Age: 30 – 35
Presenting problem: Panic Attacks
Treatment modality: BWRT
Number of sessions: 1
T is experiencing regular panic attacks, triggered when he is suddenly faced with having to talk to someone. He tells me that they’re worse if he bumps into someone he knows.
The first time he had a panic attack T says his symptoms were so extreme he thought he was having a heart attack; a friend rushed him to the nearest hospital where, after a series of tests, he learned he was in peak health and it had been nothing more than a bad anxiety attack.
Although he was relieved, T says he was scared it might happen again and so taught himself some coping strategies – such as breathing exercises – via self-help books.
He had been ambling along fairly well, he recounts, until he married his childhood sweetheart a few months ago. The wedding was perfect, his bride looked beautiful and he was ecstatically happy. Then, without warning, a tidal wave of panic flooded him as he stood to make his after-dinner speech.
T managed to get through his speech but now he is in my consulting room, exhausted by the regular panic attacks that have been happening since the wedding. He says he realised he needed help the day his mother-in-law knocked on the front door, unexpectedly, and he hid in the bathroom until she went away.
We talk about other times T has been in a similar situation and he tells me how he was bullied at school. He recalls that he was popular, with lots of friends, but one of the older boys peers really disliked him for some unknown reason, and he angrily describes the campaign of terror the bully waged against him. T says he was so frightened of bumping into him that he would do anything to avoid their paths crossing.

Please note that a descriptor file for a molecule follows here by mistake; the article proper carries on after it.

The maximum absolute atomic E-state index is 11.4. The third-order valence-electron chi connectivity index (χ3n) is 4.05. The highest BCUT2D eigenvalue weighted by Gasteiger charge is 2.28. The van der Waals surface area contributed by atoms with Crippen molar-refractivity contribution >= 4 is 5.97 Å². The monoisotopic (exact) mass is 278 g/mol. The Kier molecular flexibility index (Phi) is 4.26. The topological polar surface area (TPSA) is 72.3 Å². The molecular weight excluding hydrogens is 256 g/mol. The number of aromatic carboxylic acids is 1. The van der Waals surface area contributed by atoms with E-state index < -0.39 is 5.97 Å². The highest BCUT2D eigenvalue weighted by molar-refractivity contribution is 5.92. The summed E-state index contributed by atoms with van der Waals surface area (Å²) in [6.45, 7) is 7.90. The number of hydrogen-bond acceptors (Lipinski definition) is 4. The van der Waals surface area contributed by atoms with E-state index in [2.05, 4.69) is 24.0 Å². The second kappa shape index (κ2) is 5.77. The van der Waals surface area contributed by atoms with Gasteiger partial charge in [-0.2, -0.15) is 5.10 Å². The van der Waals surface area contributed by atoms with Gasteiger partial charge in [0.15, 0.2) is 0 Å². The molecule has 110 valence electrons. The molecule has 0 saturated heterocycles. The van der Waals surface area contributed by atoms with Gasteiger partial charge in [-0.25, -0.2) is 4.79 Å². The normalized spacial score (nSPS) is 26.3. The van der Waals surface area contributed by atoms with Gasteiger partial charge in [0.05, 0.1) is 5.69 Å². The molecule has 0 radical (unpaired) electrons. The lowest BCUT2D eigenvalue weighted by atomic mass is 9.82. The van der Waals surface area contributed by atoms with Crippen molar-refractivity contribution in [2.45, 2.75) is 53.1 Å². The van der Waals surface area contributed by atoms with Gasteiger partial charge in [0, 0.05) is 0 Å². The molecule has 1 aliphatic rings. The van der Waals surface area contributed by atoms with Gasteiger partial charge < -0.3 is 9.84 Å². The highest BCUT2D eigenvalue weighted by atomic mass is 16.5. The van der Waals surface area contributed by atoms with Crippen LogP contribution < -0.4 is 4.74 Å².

I ask T how he would prefer to respond in the future, when he unexpectedly encounters someone. Immediately, he replies that he wants to feel exactly the same as when he’s at home talking to his wife, an everyday kind of ordinariness where he feels fine, calm, not flustered, just himself.
By the end of the session, T says he simply can’t be bothered to get worked up when he thinks back to his old school bully. Similarly, he states that he couldn’t care less if his wife’s mother knocked on the door several times a week from now on.
As soon as the words are out of his mouth he follows up quickly, with a wince and a wink, and says: “Don’t get me wrong, lovely as she is, I really hope she doesn’t.”
If you are looking for help for anxiety and panic attacks, book your free consultation in complete confidence, today.